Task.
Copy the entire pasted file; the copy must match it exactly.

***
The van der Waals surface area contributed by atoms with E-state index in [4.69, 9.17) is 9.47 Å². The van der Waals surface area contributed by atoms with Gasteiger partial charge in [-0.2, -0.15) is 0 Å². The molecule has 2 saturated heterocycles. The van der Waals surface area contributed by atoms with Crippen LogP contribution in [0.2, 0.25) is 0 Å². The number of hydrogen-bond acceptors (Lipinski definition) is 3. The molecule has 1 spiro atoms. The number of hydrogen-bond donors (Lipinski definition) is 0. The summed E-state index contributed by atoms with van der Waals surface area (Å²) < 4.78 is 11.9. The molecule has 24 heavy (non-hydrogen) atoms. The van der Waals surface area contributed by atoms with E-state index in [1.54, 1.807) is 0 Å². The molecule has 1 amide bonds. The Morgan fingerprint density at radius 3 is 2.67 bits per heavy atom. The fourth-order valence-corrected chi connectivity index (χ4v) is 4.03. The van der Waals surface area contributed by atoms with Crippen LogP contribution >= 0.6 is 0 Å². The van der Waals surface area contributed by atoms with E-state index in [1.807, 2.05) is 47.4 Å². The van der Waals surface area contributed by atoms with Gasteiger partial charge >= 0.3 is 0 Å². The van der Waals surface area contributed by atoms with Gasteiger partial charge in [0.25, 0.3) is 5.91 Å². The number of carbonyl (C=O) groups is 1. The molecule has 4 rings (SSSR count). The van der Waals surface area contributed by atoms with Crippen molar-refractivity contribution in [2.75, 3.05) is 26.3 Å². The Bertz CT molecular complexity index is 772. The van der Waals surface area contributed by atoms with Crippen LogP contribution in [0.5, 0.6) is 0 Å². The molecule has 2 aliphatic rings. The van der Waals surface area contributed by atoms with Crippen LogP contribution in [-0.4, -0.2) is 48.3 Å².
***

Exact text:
The van der Waals surface area contributed by atoms with E-state index in [4.69, 9.17) is 9.47 Å². The van der Waals surface area contributed by atoms with Gasteiger partial charge in [-0.2, -0.15) is 0 Å². The molecule has 2 saturated heterocycles. The van der Waals surface area contributed by atoms with Crippen LogP contribution in [0.2, 0.25) is 0 Å². The number of hydrogen-bond acceptors (Lipinski definition) is 3. The molecule has 1 spiro atoms. The number of hydrogen-bond donors (Lipinski definition) is 0. The summed E-state index contributed by atoms with van der Waals surface area (Å²) < 4.78 is 11.9. The molecule has 24 heavy (non-hydrogen) atoms. The van der Waals surface area contributed by atoms with E-state index in [1.54, 1.807) is 0 Å². The molecule has 1 amide bonds. The Morgan fingerprint density at radius 3 is 2.67 bits per heavy atom. The fourth-order valence-corrected chi connectivity index (χ4v) is 4.03. The van der Waals surface area contributed by atoms with Crippen LogP contribution >= 0.6 is 0 Å². The van der Waals surface area contributed by atoms with E-state index in [1.807, 2.05) is 47.4 Å². The van der Waals surface area contributed by atoms with Gasteiger partial charge >= 0.3 is 0 Å². The van der Waals surface area contributed by atoms with Gasteiger partial charge in [0.25, 0.3) is 5.91 Å². The number of carbonyl (C=O) groups is 1. The molecule has 4 rings (SSSR count). The van der Waals surface area contributed by atoms with Crippen molar-refractivity contribution in [2.75, 3.05) is 26.3 Å². The Bertz CT molecular complexity index is 772. The van der Waals surface area contributed by atoms with Crippen LogP contribution in [0.5, 0.6) is 0 Å². The molecule has 2 aliphatic rings. The van der Waals surface area contributed by atoms with Crippen LogP contribution in [-0.4, -0.2) is 48.3 Å².